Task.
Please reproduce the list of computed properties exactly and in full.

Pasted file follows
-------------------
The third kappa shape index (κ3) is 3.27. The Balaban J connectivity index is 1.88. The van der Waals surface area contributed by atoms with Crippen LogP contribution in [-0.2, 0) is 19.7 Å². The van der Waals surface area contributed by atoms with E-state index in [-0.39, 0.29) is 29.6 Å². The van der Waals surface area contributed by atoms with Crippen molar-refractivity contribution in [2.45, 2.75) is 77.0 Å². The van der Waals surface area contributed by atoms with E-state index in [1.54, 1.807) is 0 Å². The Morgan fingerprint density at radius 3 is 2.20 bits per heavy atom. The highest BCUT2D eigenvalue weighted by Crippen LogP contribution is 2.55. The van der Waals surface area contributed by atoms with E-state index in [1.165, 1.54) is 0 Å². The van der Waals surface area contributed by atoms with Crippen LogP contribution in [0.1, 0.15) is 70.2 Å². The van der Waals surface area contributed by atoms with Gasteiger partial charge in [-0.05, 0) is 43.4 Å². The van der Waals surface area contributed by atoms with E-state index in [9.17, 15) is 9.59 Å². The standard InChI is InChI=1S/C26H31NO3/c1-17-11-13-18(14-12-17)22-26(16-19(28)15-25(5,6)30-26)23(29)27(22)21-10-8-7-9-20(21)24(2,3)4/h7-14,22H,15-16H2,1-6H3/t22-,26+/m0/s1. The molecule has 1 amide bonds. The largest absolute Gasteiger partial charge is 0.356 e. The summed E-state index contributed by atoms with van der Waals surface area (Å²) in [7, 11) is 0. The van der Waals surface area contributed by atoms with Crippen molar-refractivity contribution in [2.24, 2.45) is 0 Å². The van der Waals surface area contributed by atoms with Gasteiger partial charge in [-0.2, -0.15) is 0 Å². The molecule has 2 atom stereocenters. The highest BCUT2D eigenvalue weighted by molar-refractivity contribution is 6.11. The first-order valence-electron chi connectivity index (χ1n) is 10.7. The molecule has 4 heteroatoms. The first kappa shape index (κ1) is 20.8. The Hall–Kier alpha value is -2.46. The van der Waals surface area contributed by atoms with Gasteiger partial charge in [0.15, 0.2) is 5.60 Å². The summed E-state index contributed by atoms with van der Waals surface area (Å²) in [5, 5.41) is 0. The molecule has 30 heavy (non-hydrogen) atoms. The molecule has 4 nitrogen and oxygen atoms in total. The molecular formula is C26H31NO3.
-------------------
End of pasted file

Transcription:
The third kappa shape index (κ3) is 3.27. The Balaban J connectivity index is 1.88. The van der Waals surface area contributed by atoms with Crippen LogP contribution in [-0.2, 0) is 19.7 Å². The van der Waals surface area contributed by atoms with E-state index in [-0.39, 0.29) is 29.6 Å². The van der Waals surface area contributed by atoms with Crippen molar-refractivity contribution in [2.45, 2.75) is 77.0 Å². The van der Waals surface area contributed by atoms with E-state index in [1.54, 1.807) is 0 Å². The Morgan fingerprint density at radius 3 is 2.20 bits per heavy atom. The highest BCUT2D eigenvalue weighted by Crippen LogP contribution is 2.55. The van der Waals surface area contributed by atoms with E-state index in [1.165, 1.54) is 0 Å². The van der Waals surface area contributed by atoms with Crippen LogP contribution in [0.1, 0.15) is 70.2 Å². The van der Waals surface area contributed by atoms with Gasteiger partial charge in [-0.05, 0) is 43.4 Å². The van der Waals surface area contributed by atoms with E-state index in [9.17, 15) is 9.59 Å². The standard InChI is InChI=1S/C26H31NO3/c1-17-11-13-18(14-12-17)22-26(16-19(28)15-25(5,6)30-26)23(29)27(22)21-10-8-7-9-20(21)24(2,3)4/h7-14,22H,15-16H2,1-6H3/t22-,26+/m0/s1. The molecule has 1 amide bonds. The largest absolute Gasteiger partial charge is 0.356 e. The summed E-state index contributed by atoms with van der Waals surface area (Å²) in [7, 11) is 0. The van der Waals surface area contributed by atoms with Crippen molar-refractivity contribution in [2.24, 2.45) is 0 Å². The van der Waals surface area contributed by atoms with Gasteiger partial charge in [-0.2, -0.15) is 0 Å². The molecule has 2 atom stereocenters. The highest BCUT2D eigenvalue weighted by molar-refractivity contribution is 6.11. The first-order valence-electron chi connectivity index (χ1n) is 10.7. The molecule has 4 heteroatoms. The first kappa shape index (κ1) is 20.8. The Hall–Kier alpha value is -2.46. The van der Waals surface area contributed by atoms with Gasteiger partial charge in [0.15, 0.2) is 5.60 Å². The summed E-state index contributed by atoms with van der Waals surface area (Å²) in [5, 5.41) is 0. The molecule has 30 heavy (non-hydrogen) atoms. The molecule has 4 nitrogen and oxygen atoms in total. The molecular formula is C26H31NO3.